Sunday, September 28, 2014



Appeal: Peace, Fertility, Prosperity, Abundance

Amongst scholars there is some ambiguity regarding Nerthus and Njord because grammatically, Nerthus is “the same form of the name which would correspond to the Old Norse God Njord.” (ibid).  This has led to all sorts of scholarly speculation but within the modern community both Deities are usually worshipped as separate entities.

nerthus-lisa-hunt1.jpgIn Germanic paganism, Nerthus is a Goddess associated with fertility.  Nerthus is viewed as one of the Vanir (by some the Queen or Mother of the Vanir).  She is the Mother of Freyr and Freya.  Like Njord, she is strongly associated with frith (peace) and fertility rites.  Together, Nerthus and Njord govern the prosperity and wealth of men, fertility of the land and good harvests.  Very little of her and her worship is known.  She was the 'Mother Earth' worshipped by the North Sea Germans, according to the Roman historian Tacitus (writing in the first century of the Christian era).

While Jord took care of the more wild natural places on Earth, Nerthus was more nurturing and gift giving Goddess of the Earth.  But, like Jord, there was two sides.  Nerthus was also the terrible Goddess of earthquakes, famine, flood, storm and destruction.  There was bounty, but also tremendous danger  and outright terror all contained at once in the holy presence of this Goddess.  Tacitus specifically talks about the mysteries of Nerthus as begetting “terror and a pious reluctance to ask what that sight can be which is only seen by men doomed to die.” (Tacitus, chapter 40).

Her worship included the springtime procession of a wagon in which her image was kept, which ended on a holy island.  Everywhere the Goddess then deigns to visit, she is met with celebration, hospitality, and peace.  All iron objects are locked away, and no one will leave for war.  When the Goddess has had her fill she is returned to her temple by the priests.  Tacitus adds that the Goddess, the cart, and the cloth are then washed by slaves in a secluded lake.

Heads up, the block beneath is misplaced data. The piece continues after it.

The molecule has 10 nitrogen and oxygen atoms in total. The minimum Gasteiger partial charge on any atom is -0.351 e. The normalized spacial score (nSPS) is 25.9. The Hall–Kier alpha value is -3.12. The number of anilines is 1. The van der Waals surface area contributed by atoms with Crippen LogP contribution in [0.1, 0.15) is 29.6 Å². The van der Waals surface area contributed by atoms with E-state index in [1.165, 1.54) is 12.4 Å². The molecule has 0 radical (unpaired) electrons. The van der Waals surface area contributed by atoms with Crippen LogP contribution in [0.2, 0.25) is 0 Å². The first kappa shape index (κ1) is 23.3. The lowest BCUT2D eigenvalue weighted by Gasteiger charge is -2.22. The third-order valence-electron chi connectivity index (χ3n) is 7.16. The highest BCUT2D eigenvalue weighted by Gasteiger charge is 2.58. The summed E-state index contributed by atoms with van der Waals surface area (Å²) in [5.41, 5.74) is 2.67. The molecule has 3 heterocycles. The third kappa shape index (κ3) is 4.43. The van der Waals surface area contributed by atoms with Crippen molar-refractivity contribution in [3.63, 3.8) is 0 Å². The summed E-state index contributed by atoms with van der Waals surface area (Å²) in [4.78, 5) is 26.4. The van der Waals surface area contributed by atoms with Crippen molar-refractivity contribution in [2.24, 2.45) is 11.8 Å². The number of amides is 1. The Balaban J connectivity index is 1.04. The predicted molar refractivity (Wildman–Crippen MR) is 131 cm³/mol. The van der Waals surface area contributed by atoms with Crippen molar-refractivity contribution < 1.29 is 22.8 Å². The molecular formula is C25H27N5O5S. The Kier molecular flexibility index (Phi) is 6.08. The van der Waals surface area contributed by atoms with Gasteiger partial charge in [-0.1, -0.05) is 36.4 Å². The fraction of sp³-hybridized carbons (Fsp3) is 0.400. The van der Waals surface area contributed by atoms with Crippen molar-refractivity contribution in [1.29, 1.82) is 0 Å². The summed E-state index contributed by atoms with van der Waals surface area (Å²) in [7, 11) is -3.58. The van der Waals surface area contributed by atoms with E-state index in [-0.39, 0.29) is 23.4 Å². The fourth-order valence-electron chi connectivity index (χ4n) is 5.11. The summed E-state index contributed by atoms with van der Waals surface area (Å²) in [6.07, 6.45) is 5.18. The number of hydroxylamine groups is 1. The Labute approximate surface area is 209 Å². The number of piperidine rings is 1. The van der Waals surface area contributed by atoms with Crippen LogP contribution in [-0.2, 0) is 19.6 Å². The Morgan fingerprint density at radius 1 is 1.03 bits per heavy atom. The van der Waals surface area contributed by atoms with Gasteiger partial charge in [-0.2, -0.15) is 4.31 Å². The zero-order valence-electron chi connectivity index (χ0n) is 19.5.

In addition to having influence over fertility, she holds other Godly offices that are not stated by Tacitus.  Beyond Tacitus, we have archeological evidence of bog contents including bent iron weapons, grand strings of amber, domestic animals and human sacrifices which some scholars believe are consistent with what we know of Nerthus’ worship.

plough horse-drawn.jpgIn surviving Anglo-Saxon writings, there is a ritual for blessing the fields prior to ploughing and planting.  During Charming of the Plough, which usually occurs in late February, a customary activity is turning the soil, mixing it with an offering of milk, flower and water.  Even if you don’t have a garden, turn a little dirt near your apartment or home and leave a similar gift.  This action rejoices in Nerthus’s awakening and draws the Goddess’s peace and prosperity to your residence.  Take a little of that same blessing with you, just collect a bit of the soil-milk mixture in a container and put it wherever you need peace or prosperity the most.

In days of old, the many tribes gathered to give you honor.

On your island where sat the scared grove,

the priest tended your cart and sacred heiffers. 

Around the land was your carriage led.

No war was made.  Weapons were cast aside. Iron was covered.

The Folk knew peace and happiness. 

Nerthus, goddess of sacred rites, I call you now to my devotion. 

Nerthus, be present at my rite!

Nerthus, as in days of old, you are needed once more.

Let the tribes of men gather to honor you. 

Let war cease and let weapons be cast aside. 

Let peace and happiness pour forth through the lands.

Let the Children of Earth know and honor their Mother once more.